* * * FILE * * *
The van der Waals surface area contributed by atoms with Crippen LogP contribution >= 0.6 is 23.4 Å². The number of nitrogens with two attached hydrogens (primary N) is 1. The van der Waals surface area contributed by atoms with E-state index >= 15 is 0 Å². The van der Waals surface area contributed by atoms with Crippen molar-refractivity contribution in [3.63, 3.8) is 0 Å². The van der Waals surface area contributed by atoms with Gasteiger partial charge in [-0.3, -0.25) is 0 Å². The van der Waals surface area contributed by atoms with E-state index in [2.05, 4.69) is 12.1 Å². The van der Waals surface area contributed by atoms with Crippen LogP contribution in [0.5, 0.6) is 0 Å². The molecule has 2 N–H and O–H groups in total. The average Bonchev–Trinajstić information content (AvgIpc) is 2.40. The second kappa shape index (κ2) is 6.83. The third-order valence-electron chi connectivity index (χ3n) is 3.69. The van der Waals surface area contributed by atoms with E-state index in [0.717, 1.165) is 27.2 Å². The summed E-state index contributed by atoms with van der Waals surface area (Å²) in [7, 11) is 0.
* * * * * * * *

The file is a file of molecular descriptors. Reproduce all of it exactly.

The van der Waals surface area contributed by atoms with Crippen LogP contribution >= 0.6 is 23.4 Å². The number of nitrogens with two attached hydrogens (primary N) is 1. The van der Waals surface area contributed by atoms with E-state index >= 15 is 0 Å². The van der Waals surface area contributed by atoms with Crippen molar-refractivity contribution in [3.63, 3.8) is 0 Å². The van der Waals surface area contributed by atoms with Gasteiger partial charge in [-0.3, -0.25) is 0 Å². The van der Waals surface area contributed by atoms with E-state index in [2.05, 4.69) is 12.1 Å². The van der Waals surface area contributed by atoms with Crippen LogP contribution in [0.5, 0.6) is 0 Å². The molecule has 2 N–H and O–H groups in total. The average Bonchev–Trinajstić information content (AvgIpc) is 2.40. The second kappa shape index (κ2) is 6.83. The third-order valence-electron chi connectivity index (χ3n) is 3.69. The van der Waals surface area contributed by atoms with E-state index in [0.717, 1.165) is 27.2 Å². The summed E-state index contributed by atoms with van der Waals surface area (Å²) in [7, 11) is 0.